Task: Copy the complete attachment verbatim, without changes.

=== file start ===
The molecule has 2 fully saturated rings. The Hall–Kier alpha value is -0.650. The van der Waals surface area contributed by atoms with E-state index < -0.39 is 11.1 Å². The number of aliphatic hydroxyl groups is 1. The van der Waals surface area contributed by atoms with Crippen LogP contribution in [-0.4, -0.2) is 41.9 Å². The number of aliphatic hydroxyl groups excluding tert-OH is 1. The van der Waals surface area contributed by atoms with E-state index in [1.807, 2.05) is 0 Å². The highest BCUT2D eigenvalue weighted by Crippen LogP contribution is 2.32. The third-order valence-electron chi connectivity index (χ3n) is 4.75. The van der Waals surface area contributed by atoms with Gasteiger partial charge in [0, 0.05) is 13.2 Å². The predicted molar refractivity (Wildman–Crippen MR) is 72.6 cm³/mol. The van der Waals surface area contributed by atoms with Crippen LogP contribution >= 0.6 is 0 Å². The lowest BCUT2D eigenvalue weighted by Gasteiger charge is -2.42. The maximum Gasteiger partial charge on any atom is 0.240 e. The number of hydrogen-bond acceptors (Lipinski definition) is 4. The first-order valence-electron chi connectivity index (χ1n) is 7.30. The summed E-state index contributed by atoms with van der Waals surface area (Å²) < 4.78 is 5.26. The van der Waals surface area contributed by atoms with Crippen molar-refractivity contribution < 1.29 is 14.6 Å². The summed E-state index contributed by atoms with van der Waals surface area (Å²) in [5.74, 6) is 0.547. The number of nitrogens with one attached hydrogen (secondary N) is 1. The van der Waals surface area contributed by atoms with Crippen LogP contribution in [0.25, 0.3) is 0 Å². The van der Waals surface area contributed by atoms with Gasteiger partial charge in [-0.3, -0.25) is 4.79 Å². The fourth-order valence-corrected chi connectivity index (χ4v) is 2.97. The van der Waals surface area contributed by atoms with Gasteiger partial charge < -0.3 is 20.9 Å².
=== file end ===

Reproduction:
The molecule has 2 fully saturated rings. The Hall–Kier alpha value is -0.650. The van der Waals surface area contributed by atoms with E-state index < -0.39 is 11.1 Å². The number of aliphatic hydroxyl groups is 1. The van der Waals surface area contributed by atoms with Crippen LogP contribution in [-0.4, -0.2) is 41.9 Å². The number of aliphatic hydroxyl groups excluding tert-OH is 1. The van der Waals surface area contributed by atoms with E-state index in [1.807, 2.05) is 0 Å². The highest BCUT2D eigenvalue weighted by Crippen LogP contribution is 2.32. The third-order valence-electron chi connectivity index (χ3n) is 4.75. The van der Waals surface area contributed by atoms with Gasteiger partial charge in [0, 0.05) is 13.2 Å². The predicted molar refractivity (Wildman–Crippen MR) is 72.6 cm³/mol. The van der Waals surface area contributed by atoms with Crippen LogP contribution >= 0.6 is 0 Å². The lowest BCUT2D eigenvalue weighted by Gasteiger charge is -2.42. The maximum Gasteiger partial charge on any atom is 0.240 e. The number of hydrogen-bond acceptors (Lipinski definition) is 4. The first-order valence-electron chi connectivity index (χ1n) is 7.30. The summed E-state index contributed by atoms with van der Waals surface area (Å²) < 4.78 is 5.26. The van der Waals surface area contributed by atoms with Crippen molar-refractivity contribution < 1.29 is 14.6 Å². The summed E-state index contributed by atoms with van der Waals surface area (Å²) in [5.74, 6) is 0.547. The number of nitrogens with one attached hydrogen (secondary N) is 1. The van der Waals surface area contributed by atoms with Crippen LogP contribution in [0.25, 0.3) is 0 Å². The van der Waals surface area contributed by atoms with Gasteiger partial charge in [-0.3, -0.25) is 4.79 Å². The fourth-order valence-corrected chi connectivity index (χ4v) is 2.97. The van der Waals surface area contributed by atoms with Gasteiger partial charge < -0.3 is 20.9 Å².